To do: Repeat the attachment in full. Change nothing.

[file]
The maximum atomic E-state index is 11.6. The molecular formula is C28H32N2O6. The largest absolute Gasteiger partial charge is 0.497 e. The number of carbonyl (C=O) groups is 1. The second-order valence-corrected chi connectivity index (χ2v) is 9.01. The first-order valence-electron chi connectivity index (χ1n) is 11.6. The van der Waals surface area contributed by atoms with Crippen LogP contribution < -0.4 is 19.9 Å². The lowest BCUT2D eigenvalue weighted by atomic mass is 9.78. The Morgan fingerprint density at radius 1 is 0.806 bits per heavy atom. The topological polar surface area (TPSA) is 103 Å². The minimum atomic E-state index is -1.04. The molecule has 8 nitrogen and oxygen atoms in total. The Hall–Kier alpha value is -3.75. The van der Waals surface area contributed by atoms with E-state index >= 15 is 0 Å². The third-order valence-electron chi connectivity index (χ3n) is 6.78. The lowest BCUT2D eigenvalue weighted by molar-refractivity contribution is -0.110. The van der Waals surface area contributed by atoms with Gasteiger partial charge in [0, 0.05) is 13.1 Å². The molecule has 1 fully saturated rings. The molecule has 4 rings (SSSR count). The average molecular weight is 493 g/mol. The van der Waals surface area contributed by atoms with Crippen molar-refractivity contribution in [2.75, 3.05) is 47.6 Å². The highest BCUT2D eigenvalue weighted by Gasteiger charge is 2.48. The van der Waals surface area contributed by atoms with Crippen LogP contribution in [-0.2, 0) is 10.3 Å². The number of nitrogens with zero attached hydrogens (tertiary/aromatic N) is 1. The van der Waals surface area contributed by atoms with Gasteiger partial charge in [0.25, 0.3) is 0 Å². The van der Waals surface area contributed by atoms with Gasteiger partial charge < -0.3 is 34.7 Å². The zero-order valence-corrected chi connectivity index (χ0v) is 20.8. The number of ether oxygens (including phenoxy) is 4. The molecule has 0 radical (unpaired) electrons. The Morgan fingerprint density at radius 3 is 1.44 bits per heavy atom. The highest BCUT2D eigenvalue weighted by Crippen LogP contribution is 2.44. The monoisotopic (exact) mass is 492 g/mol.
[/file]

The maximum atomic E-state index is 11.6. The molecular formula is C28H32N2O6. The largest absolute Gasteiger partial charge is 0.497 e. The number of carbonyl (C=O) groups is 1. The second-order valence-corrected chi connectivity index (χ2v) is 9.01. The first-order valence-electron chi connectivity index (χ1n) is 11.6. The van der Waals surface area contributed by atoms with Crippen LogP contribution < -0.4 is 19.9 Å². The lowest BCUT2D eigenvalue weighted by atomic mass is 9.78. The Morgan fingerprint density at radius 1 is 0.806 bits per heavy atom. The topological polar surface area (TPSA) is 103 Å². The minimum atomic E-state index is -1.04. The molecule has 8 nitrogen and oxygen atoms in total. The Hall–Kier alpha value is -3.75. The van der Waals surface area contributed by atoms with E-state index >= 15 is 0 Å². The third-order valence-electron chi connectivity index (χ3n) is 6.78. The lowest BCUT2D eigenvalue weighted by molar-refractivity contribution is -0.110. The van der Waals surface area contributed by atoms with Gasteiger partial charge in [0, 0.05) is 13.1 Å². The molecule has 1 fully saturated rings. The molecule has 4 rings (SSSR count). The average molecular weight is 493 g/mol. The van der Waals surface area contributed by atoms with Crippen molar-refractivity contribution in [2.75, 3.05) is 47.6 Å². The highest BCUT2D eigenvalue weighted by Gasteiger charge is 2.48. The van der Waals surface area contributed by atoms with Crippen LogP contribution in [-0.2, 0) is 10.3 Å². The number of nitrogens with zero attached hydrogens (tertiary/aromatic N) is 1. The van der Waals surface area contributed by atoms with Gasteiger partial charge in [0.25, 0.3) is 0 Å². The van der Waals surface area contributed by atoms with Gasteiger partial charge < -0.3 is 34.7 Å². The zero-order valence-corrected chi connectivity index (χ0v) is 20.8. The number of ether oxygens (including phenoxy) is 4. The molecule has 0 radical (unpaired) electrons. The Morgan fingerprint density at radius 3 is 1.44 bits per heavy atom. The highest BCUT2D eigenvalue weighted by Crippen LogP contribution is 2.44. The monoisotopic (exact) mass is 492 g/mol.